By Fiona Bruce

One strange fact about life in parliament is that some of the most important debates take place outside of the main Chamber. Last week’s Westminster Hall debate is a case in point. Labour MP Sarah Champion held a superb 90-minute hearing on ‘addressing demand for commercial sexual exploitation’.

This is the famously ill-tempered and polarised battle over the legal settlement around prostitution. On one side of the argument are those who believe the burden of criminality should be shifted away from women who are prostituted – and it is mainly women – to those who pay for sex. On the other – those who believe prostitution should be entirely decriminalised, which they believe would make it safer for those who ‘choose’ to make money this way.

I put the word ‘choose’ in inverted commas because, having spoken to many people with lived experience of prostitution, I believe it to be something of a myth. The truth is that many, if not the overwhelming majority, of those prostituted feel compelled to enter the sex trade by their circumstances, or are manipulated into it. As one commentator tweeted recently: “Consent gained from manipulation is not consent”. We are not talking about the economic coercion that leads people to choose jobs they would rather not have. It is misleading to speak about prostitution this way. We are talking about whether or not we want to be a society that believes that sexual consent can be purchased, or one which should place its stamp of approval on a trade which thrives on sexual exploitation.

Prostitution in the UK

The debate around this issue is often co-opted by a small but well-organised group who self-describe as ‘sex-workers’ and campaign for full decriminalisation. It is also a very vociferous group, as a glance at social media discussions around this issue over the last few days will reveal. Yes, there are people out there who really do seem to want to sell sexual access. But if those people really are using this trade safely – and that is a big ‘if’ – they are the exception, not the rule. On the basis of the research I have seen through the currently ongoing Conservative Party Human Rights Commission Inquiry into this issue, and previously as a member of the committee on the modern slavery bill, I know of no jurisdiction in the world where women sell sex free from the possibility of threat of violence, sexually transmitted infections, unwanted advances in the course of a ’transaction’, or the psychological harm associated with selling physical intimacy to a stranger.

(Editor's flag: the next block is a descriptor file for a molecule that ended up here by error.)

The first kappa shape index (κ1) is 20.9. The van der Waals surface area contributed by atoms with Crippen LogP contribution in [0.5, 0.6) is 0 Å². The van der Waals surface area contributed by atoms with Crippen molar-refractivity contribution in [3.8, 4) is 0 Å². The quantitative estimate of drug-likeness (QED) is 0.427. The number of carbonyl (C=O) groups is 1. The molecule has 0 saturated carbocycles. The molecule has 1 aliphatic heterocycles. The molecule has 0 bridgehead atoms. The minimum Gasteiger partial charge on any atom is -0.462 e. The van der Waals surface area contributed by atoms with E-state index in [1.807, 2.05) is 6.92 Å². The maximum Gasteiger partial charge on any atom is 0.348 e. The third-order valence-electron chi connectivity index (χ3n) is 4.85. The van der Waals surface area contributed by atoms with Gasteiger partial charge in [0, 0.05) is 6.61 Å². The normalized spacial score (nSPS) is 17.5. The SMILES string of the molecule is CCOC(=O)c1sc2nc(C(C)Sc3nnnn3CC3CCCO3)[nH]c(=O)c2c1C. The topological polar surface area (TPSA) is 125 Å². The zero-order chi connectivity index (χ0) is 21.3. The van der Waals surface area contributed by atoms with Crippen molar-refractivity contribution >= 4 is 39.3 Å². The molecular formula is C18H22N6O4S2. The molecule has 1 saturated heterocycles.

These and many other powerful points were made last week in a series of remarkable speeches that deserve a wider audience. Jess Phillips moved the entire chamber profoundly by reading out extremely graphic and disturbing online reviews of women by punters who had used women’s bodies for gratification. This is the reality of prostitution in the UK – a commercial industry that does not distinguish between women who supposedly enter into it of their own free choice and those who are trafficked, coerced, or simply have no other option. This deserves to be the focus of major national debate.

Remarkably and, to my knowledge, for the first time in the House, both SNP and Labour front bench spokeswomen committed to support a new legal settlement: repealing criminal sanctions for those who are prostituted, criminalising the purchase of sex, and putting more resources into helping those caught in this exploitation to exit.

Our own government is still holding the line the Home Office has stuck to for years: that policy in this area must be determined by evidence from other jurisdictions. We are fortunate to have a minister, Victoria Atkins, who clearly sees beyond this as she showed yesterday in a sincere and reflective contribution, despite having to defend a brief from Home Office officials that showed little sensitivity to the women in this country for whom sexual abuse through prostitution is a routine fact of life.

While the debate was ongoing in Westminster Hall, the Commons main Chamber was considering measures to criminalise demand for ivory, presumably because we believe the ivory trade to be wrong. Why can’t we do this for human beings caught in the sex-trade – an inherently exploitative industry? Do we not have a view on sexual exploitation? Ought we not to address the demand that is unquestionably responsible for it?

For a government that has made a priority of women’s equality, our party is in danger of being left behind. SNP and Labour have both upped their game on prostitution policy. Both parties have adopted their view based on evidence, yes – which is clearly in favour of reform – but also on a point of principle. Commendably, they both described prostitution as violence against women and girls. As a party we must now do the same.

Fiona Bruce is MP for Congleton and Chair of the Conservative Party Human Rights Commission.

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